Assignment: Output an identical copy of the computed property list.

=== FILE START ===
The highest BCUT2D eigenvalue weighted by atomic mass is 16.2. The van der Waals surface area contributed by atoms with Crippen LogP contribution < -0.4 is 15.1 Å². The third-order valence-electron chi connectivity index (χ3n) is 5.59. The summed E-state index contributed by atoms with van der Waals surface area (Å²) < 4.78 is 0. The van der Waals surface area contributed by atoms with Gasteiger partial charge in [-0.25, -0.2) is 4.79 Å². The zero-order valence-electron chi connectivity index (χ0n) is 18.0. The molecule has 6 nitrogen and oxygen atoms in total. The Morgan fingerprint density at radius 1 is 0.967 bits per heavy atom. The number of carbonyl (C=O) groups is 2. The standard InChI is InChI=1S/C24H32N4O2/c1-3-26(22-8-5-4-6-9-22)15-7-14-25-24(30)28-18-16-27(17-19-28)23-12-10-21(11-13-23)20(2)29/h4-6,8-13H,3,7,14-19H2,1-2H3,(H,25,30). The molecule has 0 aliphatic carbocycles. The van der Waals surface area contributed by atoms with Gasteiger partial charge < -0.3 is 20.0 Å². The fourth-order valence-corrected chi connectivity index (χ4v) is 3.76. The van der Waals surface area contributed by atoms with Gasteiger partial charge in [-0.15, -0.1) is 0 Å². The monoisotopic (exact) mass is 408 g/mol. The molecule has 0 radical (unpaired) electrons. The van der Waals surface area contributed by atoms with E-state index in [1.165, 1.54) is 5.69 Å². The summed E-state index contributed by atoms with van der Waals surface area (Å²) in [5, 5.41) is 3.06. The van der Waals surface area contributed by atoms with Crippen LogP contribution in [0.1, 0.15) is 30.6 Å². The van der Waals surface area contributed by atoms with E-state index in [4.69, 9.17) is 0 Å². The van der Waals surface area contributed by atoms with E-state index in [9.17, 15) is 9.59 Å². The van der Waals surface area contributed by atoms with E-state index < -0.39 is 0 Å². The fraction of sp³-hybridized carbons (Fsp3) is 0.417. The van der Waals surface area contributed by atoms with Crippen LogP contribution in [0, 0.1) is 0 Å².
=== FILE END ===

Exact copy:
The highest BCUT2D eigenvalue weighted by atomic mass is 16.2. The van der Waals surface area contributed by atoms with Crippen LogP contribution < -0.4 is 15.1 Å². The third-order valence-electron chi connectivity index (χ3n) is 5.59. The summed E-state index contributed by atoms with van der Waals surface area (Å²) < 4.78 is 0. The van der Waals surface area contributed by atoms with Gasteiger partial charge in [-0.25, -0.2) is 4.79 Å². The zero-order valence-electron chi connectivity index (χ0n) is 18.0. The molecule has 6 nitrogen and oxygen atoms in total. The Morgan fingerprint density at radius 1 is 0.967 bits per heavy atom. The number of carbonyl (C=O) groups is 2. The standard InChI is InChI=1S/C24H32N4O2/c1-3-26(22-8-5-4-6-9-22)15-7-14-25-24(30)28-18-16-27(17-19-28)23-12-10-21(11-13-23)20(2)29/h4-6,8-13H,3,7,14-19H2,1-2H3,(H,25,30). The molecule has 0 aliphatic carbocycles. The van der Waals surface area contributed by atoms with Gasteiger partial charge < -0.3 is 20.0 Å². The fourth-order valence-corrected chi connectivity index (χ4v) is 3.76. The van der Waals surface area contributed by atoms with Gasteiger partial charge in [-0.15, -0.1) is 0 Å². The monoisotopic (exact) mass is 408 g/mol. The molecule has 0 radical (unpaired) electrons. The van der Waals surface area contributed by atoms with E-state index in [1.165, 1.54) is 5.69 Å². The summed E-state index contributed by atoms with van der Waals surface area (Å²) in [5, 5.41) is 3.06. The van der Waals surface area contributed by atoms with Crippen LogP contribution in [0.1, 0.15) is 30.6 Å². The van der Waals surface area contributed by atoms with E-state index in [4.69, 9.17) is 0 Å². The van der Waals surface area contributed by atoms with E-state index in [9.17, 15) is 9.59 Å². The van der Waals surface area contributed by atoms with E-state index < -0.39 is 0 Å². The fraction of sp³-hybridized carbons (Fsp3) is 0.417. The van der Waals surface area contributed by atoms with Crippen LogP contribution in [0, 0.1) is 0 Å².